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When war was declared in 1914, many people thought that it would be over by Christmas.
As the war dragged on for another 4 years, volunteers became fewer, and conscription was introduced to maintain the number of soldiers.
See a full transcript of the recruitment leaflet.
To attract recruits, posters were put up, advertisements were placed in newspapers, and recruitment meetings held.
The new battalion which they hoped to form may have become the 20th or 21st Battalion The Durham Light Infantry, both of which were raised in July 1915.
Pals Battalions were created at the beginning of the war to encourage men to join up. These battalions guaranteed that men would stay with their friends for the length of the war and the men were all from a single city or area. Members of Pals Battalions grew up together, went to school together, joined up, went through basic training and into battle together. It was thought that this encouraged a strong sense of loyalty and increased morale.
Unfortunately, it also meant that if the battalion was caught in heavy fighting, many of the young men from one town or village were killed in a single battle on a single day.
The Pals Battalion of the DLI was the 18th Battalion. At the beginning of the war, most of these men were recruited from County Durham. As the war went on, however, the heavy losses meant that men were transferred into 18DLI from other battalions and regions. An example is Private Roberts, who grew up in Cambridgeshire.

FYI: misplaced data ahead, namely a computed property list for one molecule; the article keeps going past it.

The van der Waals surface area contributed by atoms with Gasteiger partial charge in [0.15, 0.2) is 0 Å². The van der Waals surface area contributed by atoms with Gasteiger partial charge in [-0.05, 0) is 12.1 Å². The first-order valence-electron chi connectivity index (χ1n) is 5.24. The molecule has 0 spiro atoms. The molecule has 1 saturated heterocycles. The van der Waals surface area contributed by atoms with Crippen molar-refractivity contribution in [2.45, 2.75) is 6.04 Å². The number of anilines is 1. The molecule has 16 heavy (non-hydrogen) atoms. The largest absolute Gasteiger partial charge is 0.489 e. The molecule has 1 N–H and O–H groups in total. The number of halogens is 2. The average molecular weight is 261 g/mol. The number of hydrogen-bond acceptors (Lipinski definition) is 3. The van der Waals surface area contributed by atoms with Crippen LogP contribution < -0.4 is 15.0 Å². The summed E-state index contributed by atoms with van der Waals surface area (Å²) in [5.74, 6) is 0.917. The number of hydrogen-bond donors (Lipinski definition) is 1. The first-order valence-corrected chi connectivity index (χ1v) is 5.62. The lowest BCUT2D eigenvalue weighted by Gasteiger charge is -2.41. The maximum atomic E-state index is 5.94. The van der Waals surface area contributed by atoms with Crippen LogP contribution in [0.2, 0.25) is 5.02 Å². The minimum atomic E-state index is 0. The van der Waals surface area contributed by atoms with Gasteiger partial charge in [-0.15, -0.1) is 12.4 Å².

It was not only the Pals Battalions which had strong local ties, however, as many other battalions had a regional focus (although the men could be transferred to other battalions). 5DLI, for example, recruited around the Darlington, Stockton and Hartlepool areas and its memorial to the dead is in Stockton parish church.
More recruits were therefore
'required at once to complete Territorial Units....[to] fill the gaps'.
See a full transcript of the recruitment poster.
The initial wave of enthusiasm for the war had faded by the end of 1915 and the need for a larger army, along with heavy losses at Ypres, meant that more soldiers were needed than could be met by volunteers. Conscription was introduced in January 1916 as part of the Military Service Act.
This Act stated that all unmarried men between the ages of 18 and 41 who were able-bodied had to enlist, unless they were in a protected occupation (e.g. coal mining or factory work) or used the 'conscience clause' to become conscientious objectors.
Conscientious objectors were men who refused to join the war because they believed it was wrong to 'bear arms'. These included pacifists (people who think any war is wrong), those with certain religious beliefs (such as Quakers) and political objectors who did not agree with the war against Germany.
Some objectors would not fight but agreed to work in factories or carry stretchers and drive ambulances in the front line; others believed that war itself was wrong and refused to take any part.
Public opinion was firmly against conscientious objectors, as this poem written by a religious conscientious objector, Henry M. Wallis shows:
See a full transcript of the conscientious objector poem.
In May 1916 conscription was widened to include married men as well as bachelors and widowers. In April 1918 it was again increased to include men as old as 51.
The Bantam Battalions were formed to solve this problem: they accepted men only between 5 feet [1m 52cm] and 5 feet 3 inches [1m 60cm].
The Durham Bantams, officially the 19th Battalion The Durham Light Infantry, was raised on 13 January 1915.
A newspaper article from the Durham County Advertiser for 15 January, 1915, reports the story. See a full transcript of the bantams report from the Durham Advertiser, 15 January, 1915.
Conditions at home for many recruits were so hard that army life was good in comparison. For the first time many had their own bed, three good meals a day and a uniform that fitted. Many even put on weight during their first year of service.